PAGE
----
One is the cinematography. This is a beautiful film, with the minimalist desert scenes (dunes, rows of palms, horsemen) and carefully posed tableaux that recall Romanticist paintings. Director George Melford tried hard to make every frame of his film shout “EXOTIC!” The sides of the tents flap and quiver in the desert winds, the tents themselves are a tasteful riot of patterned cloths and Mid-eastern furniture, and many scenes are shot through drawn curtains and Moorish-shaped doorways.
Another thing that stands out is Valentino’s charisma. Oh yes, he had it. I would define an actor having charisma if he merely stood in the corner of the frame, did nothing, yet somehow still made you feel he was Somebody, about to Do Something. Even in crowd scenes, you look at Valentino. And as far as his legendary looks went, well–I’ll just say that they will be at home in any time period from here to eternity.
Then there’s the theme. The idea of a big dangerous exotic man going wild with lust for you and kidnapping you and forcing you to make love to him was quite the fantasy back then, apparently (you are an innocent maiden by the way). Women loved the notion of a take-charge “caveman” who won’t be ordered around. A Real Man, even an Exaggeration of a Real Man, sent their pulses racing. (In Harold Lloyd’s feature Girl Shy his character imagines himself using “caveman” methods to woo a ditsy flapper. It’s Awesome.) You might assume that having exotic Sheik Ahmed turn out to be European would put a damper on the excitement, but…in all fairness, it was 1921.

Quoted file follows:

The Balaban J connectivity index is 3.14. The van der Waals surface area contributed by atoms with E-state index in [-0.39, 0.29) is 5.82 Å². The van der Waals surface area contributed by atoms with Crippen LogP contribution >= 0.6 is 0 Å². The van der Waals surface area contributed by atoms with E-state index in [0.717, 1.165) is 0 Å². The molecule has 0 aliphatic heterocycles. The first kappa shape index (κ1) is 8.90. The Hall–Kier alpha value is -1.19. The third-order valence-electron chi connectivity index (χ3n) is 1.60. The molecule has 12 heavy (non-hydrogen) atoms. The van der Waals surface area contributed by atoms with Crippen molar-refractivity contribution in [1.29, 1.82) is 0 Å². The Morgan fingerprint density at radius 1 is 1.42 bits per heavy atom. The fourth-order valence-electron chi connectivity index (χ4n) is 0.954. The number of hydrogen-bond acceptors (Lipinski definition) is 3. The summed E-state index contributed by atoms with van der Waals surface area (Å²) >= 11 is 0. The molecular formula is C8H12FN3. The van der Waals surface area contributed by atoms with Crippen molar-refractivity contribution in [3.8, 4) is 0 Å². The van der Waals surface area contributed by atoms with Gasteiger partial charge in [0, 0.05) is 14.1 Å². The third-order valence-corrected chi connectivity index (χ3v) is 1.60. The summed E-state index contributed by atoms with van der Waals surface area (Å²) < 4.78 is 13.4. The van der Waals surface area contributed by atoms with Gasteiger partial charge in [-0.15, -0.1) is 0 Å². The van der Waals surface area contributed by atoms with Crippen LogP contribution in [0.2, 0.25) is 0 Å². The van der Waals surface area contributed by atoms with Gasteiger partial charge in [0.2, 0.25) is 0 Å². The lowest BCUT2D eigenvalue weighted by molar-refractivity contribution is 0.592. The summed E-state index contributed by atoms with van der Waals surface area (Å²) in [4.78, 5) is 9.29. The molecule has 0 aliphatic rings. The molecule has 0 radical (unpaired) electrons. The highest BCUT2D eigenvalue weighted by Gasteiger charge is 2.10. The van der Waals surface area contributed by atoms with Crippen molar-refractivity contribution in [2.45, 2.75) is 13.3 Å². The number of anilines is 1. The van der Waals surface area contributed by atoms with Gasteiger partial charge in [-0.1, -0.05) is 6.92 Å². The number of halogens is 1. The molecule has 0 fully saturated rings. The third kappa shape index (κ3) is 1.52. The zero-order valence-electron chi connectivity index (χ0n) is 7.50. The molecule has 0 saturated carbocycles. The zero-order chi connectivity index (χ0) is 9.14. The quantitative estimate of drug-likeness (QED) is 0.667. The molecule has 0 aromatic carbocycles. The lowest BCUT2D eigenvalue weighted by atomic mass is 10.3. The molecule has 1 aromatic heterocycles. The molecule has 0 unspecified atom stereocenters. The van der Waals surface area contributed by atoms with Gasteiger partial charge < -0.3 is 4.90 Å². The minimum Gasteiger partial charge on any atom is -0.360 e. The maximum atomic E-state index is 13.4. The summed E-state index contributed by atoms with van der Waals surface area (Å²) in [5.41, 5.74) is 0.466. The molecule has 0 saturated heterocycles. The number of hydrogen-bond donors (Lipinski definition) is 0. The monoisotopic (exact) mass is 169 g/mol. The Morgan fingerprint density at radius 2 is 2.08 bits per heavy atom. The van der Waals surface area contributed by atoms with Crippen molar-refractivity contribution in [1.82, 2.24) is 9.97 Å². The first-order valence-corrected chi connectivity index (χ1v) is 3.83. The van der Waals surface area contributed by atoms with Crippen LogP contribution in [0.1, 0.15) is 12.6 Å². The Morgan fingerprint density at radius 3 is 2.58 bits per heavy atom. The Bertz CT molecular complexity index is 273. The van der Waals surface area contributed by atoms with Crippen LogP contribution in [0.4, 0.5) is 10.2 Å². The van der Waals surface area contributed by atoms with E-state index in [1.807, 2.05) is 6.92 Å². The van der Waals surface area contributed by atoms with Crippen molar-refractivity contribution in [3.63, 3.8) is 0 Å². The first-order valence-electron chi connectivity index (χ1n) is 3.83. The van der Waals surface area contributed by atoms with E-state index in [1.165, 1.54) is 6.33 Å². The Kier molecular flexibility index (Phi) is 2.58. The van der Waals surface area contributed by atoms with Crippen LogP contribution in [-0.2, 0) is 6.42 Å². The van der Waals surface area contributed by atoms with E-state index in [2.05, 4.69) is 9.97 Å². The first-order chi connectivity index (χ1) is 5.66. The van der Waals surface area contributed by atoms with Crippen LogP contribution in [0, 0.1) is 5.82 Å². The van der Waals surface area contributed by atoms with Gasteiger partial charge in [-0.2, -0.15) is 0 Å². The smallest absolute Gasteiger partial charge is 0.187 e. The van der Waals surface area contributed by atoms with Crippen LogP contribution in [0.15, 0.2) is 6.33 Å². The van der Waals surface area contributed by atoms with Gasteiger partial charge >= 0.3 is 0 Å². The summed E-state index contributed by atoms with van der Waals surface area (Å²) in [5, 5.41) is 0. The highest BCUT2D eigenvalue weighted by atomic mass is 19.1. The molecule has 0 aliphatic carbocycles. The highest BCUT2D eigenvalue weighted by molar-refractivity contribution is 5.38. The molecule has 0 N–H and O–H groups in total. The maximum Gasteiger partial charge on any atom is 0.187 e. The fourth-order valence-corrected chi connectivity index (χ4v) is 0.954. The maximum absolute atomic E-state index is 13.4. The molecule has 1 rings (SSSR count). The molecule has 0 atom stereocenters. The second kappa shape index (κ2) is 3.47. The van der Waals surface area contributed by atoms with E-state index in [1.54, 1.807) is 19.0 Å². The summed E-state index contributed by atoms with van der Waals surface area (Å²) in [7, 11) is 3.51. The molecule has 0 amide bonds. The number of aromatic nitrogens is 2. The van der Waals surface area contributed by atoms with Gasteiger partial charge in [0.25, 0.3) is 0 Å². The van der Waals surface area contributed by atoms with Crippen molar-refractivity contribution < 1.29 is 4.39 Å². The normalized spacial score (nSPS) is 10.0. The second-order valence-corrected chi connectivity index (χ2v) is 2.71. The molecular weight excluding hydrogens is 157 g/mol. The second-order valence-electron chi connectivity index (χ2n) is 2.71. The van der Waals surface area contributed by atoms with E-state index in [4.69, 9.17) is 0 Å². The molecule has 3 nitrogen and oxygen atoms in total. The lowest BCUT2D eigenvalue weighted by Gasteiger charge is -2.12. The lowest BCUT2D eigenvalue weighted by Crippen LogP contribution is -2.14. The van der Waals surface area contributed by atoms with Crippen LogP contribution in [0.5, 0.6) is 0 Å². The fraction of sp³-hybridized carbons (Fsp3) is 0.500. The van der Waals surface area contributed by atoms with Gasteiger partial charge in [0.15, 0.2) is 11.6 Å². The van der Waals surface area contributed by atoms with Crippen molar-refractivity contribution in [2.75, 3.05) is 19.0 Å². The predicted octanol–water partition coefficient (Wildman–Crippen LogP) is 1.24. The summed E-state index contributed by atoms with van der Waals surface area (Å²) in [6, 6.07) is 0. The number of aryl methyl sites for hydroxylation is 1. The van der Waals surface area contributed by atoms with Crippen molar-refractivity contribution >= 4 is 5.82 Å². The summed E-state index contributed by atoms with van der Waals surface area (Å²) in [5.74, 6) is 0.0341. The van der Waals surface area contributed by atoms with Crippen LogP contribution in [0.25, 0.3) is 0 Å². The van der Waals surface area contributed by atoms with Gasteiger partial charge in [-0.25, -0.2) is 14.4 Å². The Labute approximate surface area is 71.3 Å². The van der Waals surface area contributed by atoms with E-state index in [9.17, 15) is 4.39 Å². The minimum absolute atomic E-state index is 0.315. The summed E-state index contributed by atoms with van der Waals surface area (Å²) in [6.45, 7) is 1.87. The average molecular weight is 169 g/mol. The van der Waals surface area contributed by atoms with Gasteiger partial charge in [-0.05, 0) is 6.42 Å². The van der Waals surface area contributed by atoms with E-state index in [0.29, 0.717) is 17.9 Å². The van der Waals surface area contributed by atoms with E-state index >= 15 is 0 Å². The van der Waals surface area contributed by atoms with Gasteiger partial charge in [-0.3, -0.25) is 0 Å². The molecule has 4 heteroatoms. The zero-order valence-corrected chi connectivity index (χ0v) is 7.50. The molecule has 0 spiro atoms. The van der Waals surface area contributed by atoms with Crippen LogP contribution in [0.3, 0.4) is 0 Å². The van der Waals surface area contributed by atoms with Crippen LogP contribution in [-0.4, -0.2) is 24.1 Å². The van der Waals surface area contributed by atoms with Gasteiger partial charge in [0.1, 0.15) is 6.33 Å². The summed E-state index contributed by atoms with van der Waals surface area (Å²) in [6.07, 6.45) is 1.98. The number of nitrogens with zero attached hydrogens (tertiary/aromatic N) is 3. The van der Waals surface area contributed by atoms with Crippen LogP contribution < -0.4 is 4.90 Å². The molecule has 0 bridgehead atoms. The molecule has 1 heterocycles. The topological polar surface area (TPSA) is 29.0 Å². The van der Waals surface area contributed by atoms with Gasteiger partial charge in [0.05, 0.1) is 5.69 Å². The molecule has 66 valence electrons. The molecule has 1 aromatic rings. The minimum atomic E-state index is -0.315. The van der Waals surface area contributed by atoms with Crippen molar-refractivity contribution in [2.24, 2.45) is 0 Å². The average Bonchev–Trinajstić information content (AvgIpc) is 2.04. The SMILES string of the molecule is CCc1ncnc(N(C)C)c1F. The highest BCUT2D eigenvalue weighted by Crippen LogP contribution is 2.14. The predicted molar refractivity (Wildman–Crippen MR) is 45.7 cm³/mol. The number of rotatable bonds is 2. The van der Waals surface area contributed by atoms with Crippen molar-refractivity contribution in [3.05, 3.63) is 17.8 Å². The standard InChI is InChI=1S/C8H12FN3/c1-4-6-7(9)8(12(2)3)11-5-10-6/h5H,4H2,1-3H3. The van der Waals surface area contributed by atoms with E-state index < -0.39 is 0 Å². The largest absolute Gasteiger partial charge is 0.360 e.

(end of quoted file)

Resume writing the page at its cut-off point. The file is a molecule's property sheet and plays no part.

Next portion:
The casting in The Sheik sure helps the theme along. Ayres is quite petite. Her slim wrists and tiny hands conveniently almost disappear in Valentino’s strong grip, and he seems even taller and more masculine in comparison with her (okay, maybe I can understand the appeal a teensy bit).
A lot of reviews from the era complained that the film diluted the spicier elements of the book. Sheik Ahmed, they griped, didn’t act nearly as dangerous and hot-blooded as he was supposed to be. As Motion Picture Magazine lamented at the time: “He smiles often. And you wonder why Diana is ever afraid of him.”
And the last thing that stands out is what everyone remembers. It’s…well, this.
Valentino’s wide-eyed leering at Ayres is so out of the norm for him (heck, I’d say uncommon in films of the time) that some have speculated it was Melford’s idea. The Sheik’s eyes pop. His grin is almost pasted on. He laughs with cookie-cutter deliberation. And Ayres doesn’t help matters with her Fearful Damsel poses and theatrical attempts to flee him. But I gotta admit…it’s all pretty Awesome. Were it not for the whites of Valentino’s eyes showing all around his pupils, this film might not have the special place in my heart that it does today, I do declare.